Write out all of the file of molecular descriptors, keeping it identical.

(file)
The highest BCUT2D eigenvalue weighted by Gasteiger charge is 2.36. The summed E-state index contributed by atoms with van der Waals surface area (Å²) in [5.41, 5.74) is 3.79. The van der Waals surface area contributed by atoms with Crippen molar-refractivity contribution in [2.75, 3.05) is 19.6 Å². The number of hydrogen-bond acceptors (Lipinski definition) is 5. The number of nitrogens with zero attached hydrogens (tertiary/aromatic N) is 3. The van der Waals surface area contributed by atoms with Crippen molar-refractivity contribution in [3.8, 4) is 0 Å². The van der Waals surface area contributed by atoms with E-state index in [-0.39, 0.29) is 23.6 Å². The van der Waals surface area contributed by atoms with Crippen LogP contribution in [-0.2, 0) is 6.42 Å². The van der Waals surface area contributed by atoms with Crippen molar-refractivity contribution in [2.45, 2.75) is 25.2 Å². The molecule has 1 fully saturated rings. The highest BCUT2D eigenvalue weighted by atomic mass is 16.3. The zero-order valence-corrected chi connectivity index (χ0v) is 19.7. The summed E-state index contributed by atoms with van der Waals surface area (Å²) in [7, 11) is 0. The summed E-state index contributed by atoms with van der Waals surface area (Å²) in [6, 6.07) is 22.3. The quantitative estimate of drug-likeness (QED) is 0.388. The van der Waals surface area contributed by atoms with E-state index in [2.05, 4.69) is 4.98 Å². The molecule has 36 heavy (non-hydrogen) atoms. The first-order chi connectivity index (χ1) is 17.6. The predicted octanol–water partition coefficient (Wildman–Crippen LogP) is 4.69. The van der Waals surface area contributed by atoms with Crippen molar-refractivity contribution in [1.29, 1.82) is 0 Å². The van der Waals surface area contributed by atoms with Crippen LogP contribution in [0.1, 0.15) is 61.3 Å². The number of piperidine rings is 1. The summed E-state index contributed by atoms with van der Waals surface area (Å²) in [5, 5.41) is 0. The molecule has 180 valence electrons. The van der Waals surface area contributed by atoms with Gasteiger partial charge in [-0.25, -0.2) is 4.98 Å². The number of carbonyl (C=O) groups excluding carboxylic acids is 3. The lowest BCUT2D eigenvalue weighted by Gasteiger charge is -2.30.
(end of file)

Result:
The highest BCUT2D eigenvalue weighted by Gasteiger charge is 2.36. The summed E-state index contributed by atoms with van der Waals surface area (Å²) in [5.41, 5.74) is 3.79. The van der Waals surface area contributed by atoms with Crippen molar-refractivity contribution in [2.75, 3.05) is 19.6 Å². The number of hydrogen-bond acceptors (Lipinski definition) is 5. The number of nitrogens with zero attached hydrogens (tertiary/aromatic N) is 3. The van der Waals surface area contributed by atoms with Crippen molar-refractivity contribution in [3.8, 4) is 0 Å². The van der Waals surface area contributed by atoms with E-state index in [-0.39, 0.29) is 23.6 Å². The van der Waals surface area contributed by atoms with Crippen LogP contribution in [-0.2, 0) is 6.42 Å². The van der Waals surface area contributed by atoms with Crippen molar-refractivity contribution in [2.45, 2.75) is 25.2 Å². The molecule has 1 fully saturated rings. The highest BCUT2D eigenvalue weighted by atomic mass is 16.3. The zero-order valence-corrected chi connectivity index (χ0v) is 19.7. The summed E-state index contributed by atoms with van der Waals surface area (Å²) in [7, 11) is 0. The summed E-state index contributed by atoms with van der Waals surface area (Å²) in [6, 6.07) is 22.3. The quantitative estimate of drug-likeness (QED) is 0.388. The van der Waals surface area contributed by atoms with E-state index in [2.05, 4.69) is 4.98 Å². The molecule has 36 heavy (non-hydrogen) atoms. The first-order chi connectivity index (χ1) is 17.6. The predicted octanol–water partition coefficient (Wildman–Crippen LogP) is 4.69. The van der Waals surface area contributed by atoms with Crippen molar-refractivity contribution in [1.29, 1.82) is 0 Å². The van der Waals surface area contributed by atoms with Crippen LogP contribution in [0.1, 0.15) is 61.3 Å². The number of piperidine rings is 1. The summed E-state index contributed by atoms with van der Waals surface area (Å²) in [5, 5.41) is 0. The molecule has 180 valence electrons. The van der Waals surface area contributed by atoms with Gasteiger partial charge in [-0.25, -0.2) is 4.98 Å². The number of carbonyl (C=O) groups excluding carboxylic acids is 3. The lowest BCUT2D eigenvalue weighted by Gasteiger charge is -2.30.